Rising economic tide lifts marine industry
Marine industry associated businesses are feeling the waves from the recovering economy while a new company is set to help boat owners subsidize their costs.
For Fort Lauderdale based Atlass Insurance Group, this month has been the most successful in the company’s 32-year history, said principal and senior vice president Scott Stamper.
Mr. Stamper said he anticipates an increase in business based on the activity from the Fort Lauderdale International Boat Show, which was held Oct. 31 to Nov. 4.
Atlass Insurance primarily writes marine business as well as luxury homes and assets, including art and jewellery.
The most notable trend at the boat show, he said, was the return of the American boat buyer to the market.
“This is the first boat show that we’ve seen since 2007 that a number of American buyers have stepped up to purchase yachts… from center console sport fish boat all the way up through the multi-million dollar yacht,” he said.
Mr. Stamper said over the past several years buyers from Central America and Eastern Europe have driven the yacht market.
The return of Americans to the market, he said, is due to restored confidence in the economy and buyers being able to secure financing.
Prices are now stabilized, he said, and the supply and demand dynamic has changed, with more buyers in the market looking for pre-owned boats and yachts.
Coming up on the calendar for the marine industry is the Miami International Boat Show.
The event, Mr. Stamper said, is always a big and important show for South Florida.
Launching at the Miami International Boat Show in February will be new marine company, BoatSetter.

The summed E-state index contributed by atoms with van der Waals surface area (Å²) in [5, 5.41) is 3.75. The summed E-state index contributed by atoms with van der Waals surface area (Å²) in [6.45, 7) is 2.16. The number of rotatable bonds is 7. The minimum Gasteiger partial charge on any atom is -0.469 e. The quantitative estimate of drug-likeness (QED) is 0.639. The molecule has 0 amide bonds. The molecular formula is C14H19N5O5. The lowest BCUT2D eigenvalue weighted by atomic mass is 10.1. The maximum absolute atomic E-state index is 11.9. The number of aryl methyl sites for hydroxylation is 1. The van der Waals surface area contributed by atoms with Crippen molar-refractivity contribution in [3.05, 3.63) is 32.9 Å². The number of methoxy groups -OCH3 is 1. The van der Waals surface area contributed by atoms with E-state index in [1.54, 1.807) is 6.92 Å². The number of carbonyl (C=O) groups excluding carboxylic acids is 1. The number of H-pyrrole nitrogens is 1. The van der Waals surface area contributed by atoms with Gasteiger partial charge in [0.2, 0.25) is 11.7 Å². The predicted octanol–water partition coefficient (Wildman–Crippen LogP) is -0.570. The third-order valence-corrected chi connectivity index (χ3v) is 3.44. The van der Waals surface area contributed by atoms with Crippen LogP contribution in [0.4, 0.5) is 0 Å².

BoatSetter allows a boat owner to subsidize the cost of ownership and improve overall ownership experience by chartering the boat to third parties through the Boatsetter.com website, said Andrew Sturner, BoatSetter chairman.
Mr. Sturner, who owns marinas in Florida, Georgia and New York, said he has watched for the past decade as his customers have struggled to enjoy their boats due to the high cost associated with boat ownership.
Also, he said, industry research indicates that most boat owners use their boat for about 20 days of the year.
Mr. Sturner said he sees BoatSetter as a good opportunity to subsidize ownership and maintenance costs while making the most of time a boat is idle.
His team has decades in the marine industry, and he is a 20-plus year veteran of internet-based companies. He said he started his first interactive venture in 1991.
Mr. Sturner said BoatSetter president and COO Fred Barboni spent 22 years as an Enterprise Rent-A-Car executive before joining the marine industry eight years ago.
“This combination of backgrounds in the marine, technology and the rental car industries give us a very unique perspective of how to bring all of this together to build BoatSetter,” he said.
While the company will launch in Florida, it will be rolled out nationally next year, he said.
BoatSetter, Mr. Sturner said, has entered into partnerships with marinas all over the country that will offer the service.